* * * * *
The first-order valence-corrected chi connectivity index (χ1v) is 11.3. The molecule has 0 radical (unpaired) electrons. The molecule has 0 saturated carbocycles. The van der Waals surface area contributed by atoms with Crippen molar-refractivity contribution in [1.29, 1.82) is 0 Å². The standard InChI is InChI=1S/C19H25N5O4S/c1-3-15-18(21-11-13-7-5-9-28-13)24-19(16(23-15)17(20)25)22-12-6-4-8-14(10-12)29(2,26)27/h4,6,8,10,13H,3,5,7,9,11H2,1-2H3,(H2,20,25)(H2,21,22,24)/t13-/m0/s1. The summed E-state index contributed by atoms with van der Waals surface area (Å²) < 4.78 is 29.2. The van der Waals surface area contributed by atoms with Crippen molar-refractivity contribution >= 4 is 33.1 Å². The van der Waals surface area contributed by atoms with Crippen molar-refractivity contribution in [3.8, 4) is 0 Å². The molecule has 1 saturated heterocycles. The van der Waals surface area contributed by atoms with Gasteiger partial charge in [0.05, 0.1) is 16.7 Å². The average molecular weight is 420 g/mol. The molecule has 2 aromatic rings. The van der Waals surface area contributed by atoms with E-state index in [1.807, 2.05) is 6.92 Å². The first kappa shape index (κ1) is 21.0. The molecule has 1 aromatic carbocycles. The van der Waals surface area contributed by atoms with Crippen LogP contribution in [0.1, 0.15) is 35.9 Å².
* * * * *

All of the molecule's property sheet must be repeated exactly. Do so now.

The first-order valence-corrected chi connectivity index (χ1v) is 11.3. The molecule has 0 radical (unpaired) electrons. The molecule has 0 saturated carbocycles. The van der Waals surface area contributed by atoms with Crippen molar-refractivity contribution in [1.29, 1.82) is 0 Å². The standard InChI is InChI=1S/C19H25N5O4S/c1-3-15-18(21-11-13-7-5-9-28-13)24-19(16(23-15)17(20)25)22-12-6-4-8-14(10-12)29(2,26)27/h4,6,8,10,13H,3,5,7,9,11H2,1-2H3,(H2,20,25)(H2,21,22,24)/t13-/m0/s1. The summed E-state index contributed by atoms with van der Waals surface area (Å²) < 4.78 is 29.2. The van der Waals surface area contributed by atoms with Crippen molar-refractivity contribution >= 4 is 33.1 Å². The van der Waals surface area contributed by atoms with Crippen molar-refractivity contribution in [3.8, 4) is 0 Å². The molecule has 1 saturated heterocycles. The van der Waals surface area contributed by atoms with Gasteiger partial charge in [0.05, 0.1) is 16.7 Å². The average molecular weight is 420 g/mol. The molecule has 2 aromatic rings. The van der Waals surface area contributed by atoms with E-state index in [1.807, 2.05) is 6.92 Å². The first kappa shape index (κ1) is 21.0. The molecule has 1 aromatic carbocycles. The van der Waals surface area contributed by atoms with Crippen LogP contribution in [0.1, 0.15) is 35.9 Å².